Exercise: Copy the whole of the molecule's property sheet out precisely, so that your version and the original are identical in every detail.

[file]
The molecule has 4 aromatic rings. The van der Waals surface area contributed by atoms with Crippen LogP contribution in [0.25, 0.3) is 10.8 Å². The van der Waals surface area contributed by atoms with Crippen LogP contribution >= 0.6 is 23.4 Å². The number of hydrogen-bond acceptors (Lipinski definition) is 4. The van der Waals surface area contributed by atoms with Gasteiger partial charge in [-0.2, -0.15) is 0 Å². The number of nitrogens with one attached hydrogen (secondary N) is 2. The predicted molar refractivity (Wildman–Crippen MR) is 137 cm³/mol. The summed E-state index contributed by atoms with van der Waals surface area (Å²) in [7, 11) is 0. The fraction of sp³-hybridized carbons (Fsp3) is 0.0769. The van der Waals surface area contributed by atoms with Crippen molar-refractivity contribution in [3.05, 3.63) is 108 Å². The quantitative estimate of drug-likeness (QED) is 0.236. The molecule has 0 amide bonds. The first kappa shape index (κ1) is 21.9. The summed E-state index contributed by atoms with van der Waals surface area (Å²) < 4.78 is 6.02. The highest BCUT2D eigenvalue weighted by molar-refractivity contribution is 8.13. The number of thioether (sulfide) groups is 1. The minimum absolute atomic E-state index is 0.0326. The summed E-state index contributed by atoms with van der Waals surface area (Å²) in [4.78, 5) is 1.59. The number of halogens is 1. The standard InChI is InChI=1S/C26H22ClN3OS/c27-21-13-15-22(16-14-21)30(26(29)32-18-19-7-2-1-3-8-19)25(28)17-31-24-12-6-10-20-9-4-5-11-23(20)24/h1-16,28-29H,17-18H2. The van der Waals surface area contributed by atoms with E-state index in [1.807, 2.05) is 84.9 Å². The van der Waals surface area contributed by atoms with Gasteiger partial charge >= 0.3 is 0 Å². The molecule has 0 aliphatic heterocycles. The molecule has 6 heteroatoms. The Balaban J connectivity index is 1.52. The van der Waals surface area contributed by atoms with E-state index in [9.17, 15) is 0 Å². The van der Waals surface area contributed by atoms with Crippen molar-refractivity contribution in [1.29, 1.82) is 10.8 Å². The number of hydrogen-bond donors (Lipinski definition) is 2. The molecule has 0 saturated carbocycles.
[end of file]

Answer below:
The molecule has 4 aromatic rings. The van der Waals surface area contributed by atoms with Crippen LogP contribution in [0.25, 0.3) is 10.8 Å². The van der Waals surface area contributed by atoms with Crippen LogP contribution >= 0.6 is 23.4 Å². The number of hydrogen-bond acceptors (Lipinski definition) is 4. The van der Waals surface area contributed by atoms with Gasteiger partial charge in [-0.2, -0.15) is 0 Å². The number of nitrogens with one attached hydrogen (secondary N) is 2. The predicted molar refractivity (Wildman–Crippen MR) is 137 cm³/mol. The summed E-state index contributed by atoms with van der Waals surface area (Å²) in [7, 11) is 0. The fraction of sp³-hybridized carbons (Fsp3) is 0.0769. The van der Waals surface area contributed by atoms with Crippen molar-refractivity contribution in [3.05, 3.63) is 108 Å². The quantitative estimate of drug-likeness (QED) is 0.236. The molecule has 0 amide bonds. The first kappa shape index (κ1) is 21.9. The summed E-state index contributed by atoms with van der Waals surface area (Å²) < 4.78 is 6.02. The highest BCUT2D eigenvalue weighted by molar-refractivity contribution is 8.13. The number of thioether (sulfide) groups is 1. The minimum absolute atomic E-state index is 0.0326. The summed E-state index contributed by atoms with van der Waals surface area (Å²) in [4.78, 5) is 1.59. The number of halogens is 1. The standard InChI is InChI=1S/C26H22ClN3OS/c27-21-13-15-22(16-14-21)30(26(29)32-18-19-7-2-1-3-8-19)25(28)17-31-24-12-6-10-20-9-4-5-11-23(20)24/h1-16,28-29H,17-18H2. The van der Waals surface area contributed by atoms with E-state index in [1.807, 2.05) is 84.9 Å². The van der Waals surface area contributed by atoms with Gasteiger partial charge >= 0.3 is 0 Å². The molecule has 0 aliphatic heterocycles. The molecule has 6 heteroatoms. The Balaban J connectivity index is 1.52. The van der Waals surface area contributed by atoms with E-state index in [9.17, 15) is 0 Å². The van der Waals surface area contributed by atoms with Crippen molar-refractivity contribution in [1.29, 1.82) is 10.8 Å². The number of hydrogen-bond donors (Lipinski definition) is 2. The molecule has 0 saturated carbocycles.